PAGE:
“Not so brave, half of them,” she said lightly. “Did you not see how they fled from the bull? That was their unmaking. You must not flinch or flee, but must surmount the obstacle directly. Without hesitation. There sit three young men who managed the simple feat. A goblin could have achieved it, had he the inclination, and so it is no great thing for mortal men.”
She turned to face him, then, staring into his eyes, her green-ice eyes unblinking and focused, yet empty of any feeling at all except, perhaps, the demand of obedience.
“But for you and I, Eseus, the bull we face would trammel the world were it not tamed by the steadiest and most ruthless of hands. You understand my will. You comprehend my aims. Will you be beside me on my chariot of Empire, or will you be detritus beneath its wheels?”
She did not give him time to answer. She simply turned away and raised her goblet, clearing her throat, impatiently, as a servant hastened to pour more wine, like blood, into the gaping mouth of the goblet. She sipped from it, staining her pink-petaled lips a darker crimson, then clapped her hands to call attention to herself, the soft impact of her dainty palms killing the festivities and music unto a solemn, wary silence. She then pointed to the bull still raging within the palisades.
“Tame the beast,” she said. “Make cold its heart.”
Oxenford soldiers hurried toward their task, carrying long spears. The bull was impaled all at once, then butchered for its meat and hide; its breath not yet vanished from the cooling Moor air. The head Kareth took for her own, esteeming it as a centerpiece for the wedding banquet table. Its eyes were still apoplectic with rage. It stared at Eseus, and he bethought he could see auguries in such dead, yet still somehow hateful, eyes.

Medley Of Rhymes

19th Century Reality Check
Drunken, the servant stumbled down the hall
and sprawled outward amidst the lordly ball.
So much of an uproar came from the fool
that a gentleman challenged him to duel.
“As it please my lord,” he said with a bow,
then proceeded to beat the dandy’s brow.
He broke the gent’s nose and blackened his eye
till the gent yielded with a pleading cry.
The servant then righted himself up, tall,
and glowered at the nobles, one and all.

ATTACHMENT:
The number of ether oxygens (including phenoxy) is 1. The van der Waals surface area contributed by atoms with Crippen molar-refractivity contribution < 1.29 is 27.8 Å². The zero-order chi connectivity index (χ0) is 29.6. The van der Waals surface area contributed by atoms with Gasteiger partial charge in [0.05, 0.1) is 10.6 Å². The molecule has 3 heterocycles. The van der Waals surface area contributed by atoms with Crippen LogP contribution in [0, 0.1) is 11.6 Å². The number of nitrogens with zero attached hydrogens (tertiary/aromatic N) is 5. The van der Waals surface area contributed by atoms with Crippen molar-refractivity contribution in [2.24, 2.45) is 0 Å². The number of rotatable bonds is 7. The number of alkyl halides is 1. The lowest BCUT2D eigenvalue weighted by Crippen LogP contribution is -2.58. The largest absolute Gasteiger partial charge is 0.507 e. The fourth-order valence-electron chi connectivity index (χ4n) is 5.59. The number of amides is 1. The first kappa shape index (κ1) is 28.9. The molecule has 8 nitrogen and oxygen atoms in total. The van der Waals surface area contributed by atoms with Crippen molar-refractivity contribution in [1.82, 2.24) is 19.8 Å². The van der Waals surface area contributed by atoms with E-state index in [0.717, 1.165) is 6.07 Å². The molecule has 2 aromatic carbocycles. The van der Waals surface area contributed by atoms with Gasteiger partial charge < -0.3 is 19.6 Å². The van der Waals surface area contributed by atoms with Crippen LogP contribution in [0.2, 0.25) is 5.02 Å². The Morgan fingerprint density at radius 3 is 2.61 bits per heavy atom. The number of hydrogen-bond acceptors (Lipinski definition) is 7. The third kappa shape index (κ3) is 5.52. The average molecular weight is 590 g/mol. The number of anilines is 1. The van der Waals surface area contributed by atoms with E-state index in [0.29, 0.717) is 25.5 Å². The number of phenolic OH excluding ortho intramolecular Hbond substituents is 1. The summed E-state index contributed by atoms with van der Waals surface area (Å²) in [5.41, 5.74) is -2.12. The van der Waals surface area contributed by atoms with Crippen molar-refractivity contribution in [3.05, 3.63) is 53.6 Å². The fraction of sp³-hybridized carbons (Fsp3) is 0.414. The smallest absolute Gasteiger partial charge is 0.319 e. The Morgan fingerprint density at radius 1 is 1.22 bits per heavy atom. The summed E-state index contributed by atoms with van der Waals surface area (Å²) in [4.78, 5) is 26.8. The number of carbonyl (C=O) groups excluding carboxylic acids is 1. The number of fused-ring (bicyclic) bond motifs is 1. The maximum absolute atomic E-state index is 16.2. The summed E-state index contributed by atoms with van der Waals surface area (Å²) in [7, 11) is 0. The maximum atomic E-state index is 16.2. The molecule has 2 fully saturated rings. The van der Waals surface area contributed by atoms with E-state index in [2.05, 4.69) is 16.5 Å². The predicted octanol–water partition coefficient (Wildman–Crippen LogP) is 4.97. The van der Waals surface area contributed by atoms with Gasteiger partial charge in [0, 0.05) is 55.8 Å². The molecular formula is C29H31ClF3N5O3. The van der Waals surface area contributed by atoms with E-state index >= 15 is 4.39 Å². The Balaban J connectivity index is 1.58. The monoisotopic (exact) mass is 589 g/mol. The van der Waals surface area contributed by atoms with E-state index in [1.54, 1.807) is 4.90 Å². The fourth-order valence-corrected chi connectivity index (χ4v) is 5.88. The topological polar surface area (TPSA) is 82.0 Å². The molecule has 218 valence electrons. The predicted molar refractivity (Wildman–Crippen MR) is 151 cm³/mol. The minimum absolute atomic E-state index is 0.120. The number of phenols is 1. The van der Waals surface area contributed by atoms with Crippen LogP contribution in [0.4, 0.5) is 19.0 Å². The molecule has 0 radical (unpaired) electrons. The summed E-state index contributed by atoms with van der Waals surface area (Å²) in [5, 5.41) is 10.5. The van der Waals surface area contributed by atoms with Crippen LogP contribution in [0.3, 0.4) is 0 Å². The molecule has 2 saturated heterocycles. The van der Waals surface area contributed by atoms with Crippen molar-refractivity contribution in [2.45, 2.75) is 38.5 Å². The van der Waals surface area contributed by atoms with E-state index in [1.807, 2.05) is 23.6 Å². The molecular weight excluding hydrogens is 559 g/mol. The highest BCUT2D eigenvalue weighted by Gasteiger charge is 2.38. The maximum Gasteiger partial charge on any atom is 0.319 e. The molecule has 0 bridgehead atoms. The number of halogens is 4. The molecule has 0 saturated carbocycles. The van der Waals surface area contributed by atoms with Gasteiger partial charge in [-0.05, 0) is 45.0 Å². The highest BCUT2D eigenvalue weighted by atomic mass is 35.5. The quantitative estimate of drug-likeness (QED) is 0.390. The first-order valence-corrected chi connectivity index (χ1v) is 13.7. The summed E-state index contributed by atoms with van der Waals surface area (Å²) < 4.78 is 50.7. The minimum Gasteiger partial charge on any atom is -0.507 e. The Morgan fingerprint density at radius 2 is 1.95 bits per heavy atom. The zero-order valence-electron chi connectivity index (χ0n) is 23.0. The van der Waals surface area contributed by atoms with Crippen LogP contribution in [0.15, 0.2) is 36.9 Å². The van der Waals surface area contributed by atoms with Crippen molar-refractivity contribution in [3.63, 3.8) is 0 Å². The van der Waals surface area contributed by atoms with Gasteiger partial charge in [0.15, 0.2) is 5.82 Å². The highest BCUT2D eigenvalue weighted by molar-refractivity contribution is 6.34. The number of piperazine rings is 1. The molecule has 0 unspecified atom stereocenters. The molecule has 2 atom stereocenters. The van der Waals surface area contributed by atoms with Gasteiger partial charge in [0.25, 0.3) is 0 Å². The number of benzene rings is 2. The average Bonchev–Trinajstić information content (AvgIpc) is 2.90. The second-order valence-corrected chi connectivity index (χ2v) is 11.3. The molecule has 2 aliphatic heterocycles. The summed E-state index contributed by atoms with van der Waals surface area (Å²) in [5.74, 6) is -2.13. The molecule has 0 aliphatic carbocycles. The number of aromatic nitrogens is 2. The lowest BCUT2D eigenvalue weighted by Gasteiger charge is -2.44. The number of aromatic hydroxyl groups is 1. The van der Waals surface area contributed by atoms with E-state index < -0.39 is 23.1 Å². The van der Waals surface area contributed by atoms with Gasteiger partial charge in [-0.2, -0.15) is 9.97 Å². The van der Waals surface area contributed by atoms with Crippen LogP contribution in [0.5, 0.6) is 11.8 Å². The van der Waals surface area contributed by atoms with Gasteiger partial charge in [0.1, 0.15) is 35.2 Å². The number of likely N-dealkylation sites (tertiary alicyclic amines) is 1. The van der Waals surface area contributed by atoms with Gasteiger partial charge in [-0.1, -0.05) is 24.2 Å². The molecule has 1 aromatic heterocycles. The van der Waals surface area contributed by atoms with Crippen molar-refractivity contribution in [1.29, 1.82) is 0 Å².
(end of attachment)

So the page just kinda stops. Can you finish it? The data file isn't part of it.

“You thought yourselves superior,” he slurred,
“but now you can see the truth, by my word.
You think you can command us with your names,
but what happens when we tire of your games?”
He pointed at the gent weeping on the floor
and drummed his barrel chest, wide as a boar.
“Mark you, fools, a beast of the savanna
whereas you’re but cats on the verandah!”
He then stumbled out of that regal house,
having taught prideful cats to fear the mouse.

The Graeae (Professional Critics)
Oh, these critics three
passing one eye between them,
two thus blind in three
as they clutch at the one’s hem
and beg for guidance
while they look in jaded turns
and oft deride sense
for sake of what thereby earns
an eye passed again
as if good taste came, not sight,
with an eye plopped in
while in caves yet lacking light.
They cannot see much
in caves so dark with conceit,
each one out of touch
beneath the columns of Crete
and fighting for views
from the fickle, rolling eye,
blind to changing hues
in a new day’s dawning sky.

Clubfoot In Mouth
Lord Byron, that conceited bastard,
always had to put in the last word
like the boot to the head
of a corpse before abed,
but even that was a gaff
from which the corpse might laugh,
the clubfoot striking as befits
a club and foot dull to the wits
it disdained with tragic toes
as belike a nib, bent, that flows,
for he was, after all, an aristocrat
and, consequently, a pissy brat
born among pretentious elites
and despising Middle class Keats
and deriding him for dying from
a “bad review”, a conclusion dumb
and disregarding the acute thrombus
that had killed his brother, Thomas,
to whom Keats tended in bravery
while Byron committed knavery,
his sense of Art so narrowminded
that he was himself all but blinded
to the trends beyond his own,
like a dog chewing an old bone,
or a coxcomb nibbling his sole
swollen yet swallowed whole.
There is no doubt about it—
Lord Byron was a little piece of shit,
and as for the Little Ice Age’s start
it began, no doubt, in his heart.

Master Trappers
Some are ambushed from within
by their genetic booby-traps.
Some say, “Original Sin
is the reason for such mishaps.”
But it’s best to think these traps
inborn, waiting, like lightning rods—
and listen as the thunder claps
like snares set and sprung by cruel gods.

Earn The Urn
Ashes to ashes, all to burn
in a clay jar or porcelain urn,
and so the hours of accruing wealth
amount but to a heap of self
dissolute of its former worth
much as before its earthly birth,
and so some dwell in the bottle
to drink away the days they have got till
interred within the selfsame glass
through which their precious hours did pass,
whereas others to cubicle cages
are confined by career stages
and yet others choose to be free,
letting ashes blow across the sea.
As for me, do what you feel you must
since all empires aspire to dust
and earth become a gigantic urn
for the things we think we earn.